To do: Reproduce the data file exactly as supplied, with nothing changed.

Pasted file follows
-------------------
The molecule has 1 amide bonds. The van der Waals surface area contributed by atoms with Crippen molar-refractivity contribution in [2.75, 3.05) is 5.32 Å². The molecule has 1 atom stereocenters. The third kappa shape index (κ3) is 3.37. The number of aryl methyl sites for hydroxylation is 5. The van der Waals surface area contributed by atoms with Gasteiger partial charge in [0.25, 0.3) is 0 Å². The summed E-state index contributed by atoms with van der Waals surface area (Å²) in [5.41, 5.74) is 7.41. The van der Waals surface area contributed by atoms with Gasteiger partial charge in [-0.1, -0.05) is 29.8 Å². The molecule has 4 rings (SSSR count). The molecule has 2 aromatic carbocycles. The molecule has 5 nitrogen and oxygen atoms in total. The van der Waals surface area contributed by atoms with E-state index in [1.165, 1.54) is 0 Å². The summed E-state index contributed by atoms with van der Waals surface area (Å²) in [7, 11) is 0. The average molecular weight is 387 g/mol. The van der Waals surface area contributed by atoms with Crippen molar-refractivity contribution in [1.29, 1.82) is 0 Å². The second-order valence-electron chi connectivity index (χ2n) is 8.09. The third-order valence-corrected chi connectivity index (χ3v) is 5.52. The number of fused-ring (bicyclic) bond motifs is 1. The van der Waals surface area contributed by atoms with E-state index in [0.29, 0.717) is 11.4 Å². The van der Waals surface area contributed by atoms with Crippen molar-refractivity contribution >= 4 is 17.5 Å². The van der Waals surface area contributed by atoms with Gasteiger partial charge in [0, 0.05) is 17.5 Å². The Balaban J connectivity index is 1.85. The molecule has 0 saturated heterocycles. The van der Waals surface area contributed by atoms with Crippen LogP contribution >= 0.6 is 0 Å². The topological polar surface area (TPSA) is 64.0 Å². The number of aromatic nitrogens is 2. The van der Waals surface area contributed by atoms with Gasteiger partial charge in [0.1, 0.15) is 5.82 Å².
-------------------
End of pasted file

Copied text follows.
The molecule has 1 amide bonds. The van der Waals surface area contributed by atoms with Crippen molar-refractivity contribution in [2.75, 3.05) is 5.32 Å². The molecule has 1 atom stereocenters. The third kappa shape index (κ3) is 3.37. The number of aryl methyl sites for hydroxylation is 5. The van der Waals surface area contributed by atoms with Gasteiger partial charge in [0.25, 0.3) is 0 Å². The summed E-state index contributed by atoms with van der Waals surface area (Å²) in [5.41, 5.74) is 7.41. The van der Waals surface area contributed by atoms with Gasteiger partial charge in [-0.1, -0.05) is 29.8 Å². The molecule has 4 rings (SSSR count). The molecule has 2 aromatic carbocycles. The molecule has 5 nitrogen and oxygen atoms in total. The van der Waals surface area contributed by atoms with E-state index in [1.165, 1.54) is 0 Å². The summed E-state index contributed by atoms with van der Waals surface area (Å²) in [7, 11) is 0. The average molecular weight is 387 g/mol. The van der Waals surface area contributed by atoms with Crippen molar-refractivity contribution in [1.29, 1.82) is 0 Å². The second-order valence-electron chi connectivity index (χ2n) is 8.09. The third-order valence-corrected chi connectivity index (χ3v) is 5.52. The number of fused-ring (bicyclic) bond motifs is 1. The van der Waals surface area contributed by atoms with E-state index in [0.29, 0.717) is 11.4 Å². The van der Waals surface area contributed by atoms with Crippen molar-refractivity contribution >= 4 is 17.5 Å². The van der Waals surface area contributed by atoms with Gasteiger partial charge in [0, 0.05) is 17.5 Å². The Balaban J connectivity index is 1.85. The molecule has 0 saturated heterocycles. The van der Waals surface area contributed by atoms with Crippen LogP contribution >= 0.6 is 0 Å². The topological polar surface area (TPSA) is 64.0 Å². The number of aromatic nitrogens is 2. The van der Waals surface area contributed by atoms with Gasteiger partial charge in [0.1, 0.15) is 5.82 Å².